The one who studies God’s word, strives to live according to it, teaches it to others, and as a natural result is increasing in the faith, is also the one who can have great assurance in his salvation. Or as Paul metaphorically speaks of it, this is the person who has truly put on that “HELMET OF SALVATION.” Being sure of one’s salvation can give a person great confidence, a positive outlook, and the zeal to endure the most difficult circumstances or trials, which is just what a person needs when facing and engaging in spiritual battles. And this assurance is not based on mere feelings; but, rather, on God’s word. As John declares: “These things I have written to you who believe in the name of the Son of God, in order that you may know that you have eternal life” (1 Jn. 5:13).
All these components that we have briefly considered will help protect us from the enemy; but, as soldiers of Christ, not only are we to be protected, but we are also to fight back. So the Lord, in addition, provided us with a spiritual weapon — “the sword of the Spirit, which is the word of God” (Eph. 6:17). This is what Jesus used, following his 40-day fast, when He was tempted by Satan three times in the wilderness (Matt. 4:1-11). For to each of those temptations, the Lord responded with an “It is written…” He quoted Scripture, and we must look to it as well and use it. The need to do more than to merely protect ourselves can also be seen in Ephesians 5:11: “And do not participate in the unfruitful deeds of darkness, but instead even expose them.” Paul had warned Timothy of the “many rebellious men, empty talkers and deceivers…who must be silenced because they are upsetting whole families, teaching things they should not teach, for the sake of sordid gain” (Titus 1:10,11). So just as soldiers have often fought the enemy in order to protect others, we as soldiers of Christ are to similarly engage in these spiritual battles – not only for our selves, but also for the safety of others.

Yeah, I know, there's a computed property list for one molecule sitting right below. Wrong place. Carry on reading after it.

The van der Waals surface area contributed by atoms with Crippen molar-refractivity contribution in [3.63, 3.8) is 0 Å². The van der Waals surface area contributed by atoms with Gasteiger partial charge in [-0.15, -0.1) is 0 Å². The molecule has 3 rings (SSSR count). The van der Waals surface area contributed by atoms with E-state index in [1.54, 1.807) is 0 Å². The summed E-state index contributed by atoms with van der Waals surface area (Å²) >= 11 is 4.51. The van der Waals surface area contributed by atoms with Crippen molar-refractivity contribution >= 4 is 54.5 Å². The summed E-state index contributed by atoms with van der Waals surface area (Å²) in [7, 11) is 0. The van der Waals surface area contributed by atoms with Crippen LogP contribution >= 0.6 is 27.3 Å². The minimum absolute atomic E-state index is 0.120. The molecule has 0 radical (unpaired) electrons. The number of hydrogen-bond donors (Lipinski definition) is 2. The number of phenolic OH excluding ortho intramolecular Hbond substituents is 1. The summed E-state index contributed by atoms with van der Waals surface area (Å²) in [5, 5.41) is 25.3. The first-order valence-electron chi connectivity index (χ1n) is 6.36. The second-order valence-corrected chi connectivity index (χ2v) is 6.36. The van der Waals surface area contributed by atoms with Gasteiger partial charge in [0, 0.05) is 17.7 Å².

Seeing the sword being mentioned last is also in logical order. For before we go into battle, it is important that we do have on the proper armor that will protect us while we strive to fight in confronting the foe.
Notice, too, that — even after we have prepared ourselves by putting on this spiritual armor and taking the Spirit’s sword — there is still another important thing to help us through, and that is prayer! As Paul writes, “With all prayer and petition pray at all times in the Spirit, and with this in view, be on the alert with all perseverance and petition for all the saints, and pray on my behalf, that utterance may be given to me in the opening of my mouth, to make known with boldness the mystery of the gospel, for which I am an ambassador in chains; that in proclaiming it I may speak boldly, as I ought to speak” (Eph. 6:18-20). Yes, we need to pray for ourselves — and we need to pray for one another! And as we see here, even the apostle Paul wanted the brethren to be praying for him! So if someone as devoted as Paul needed the prayers of the saints, how much more do we?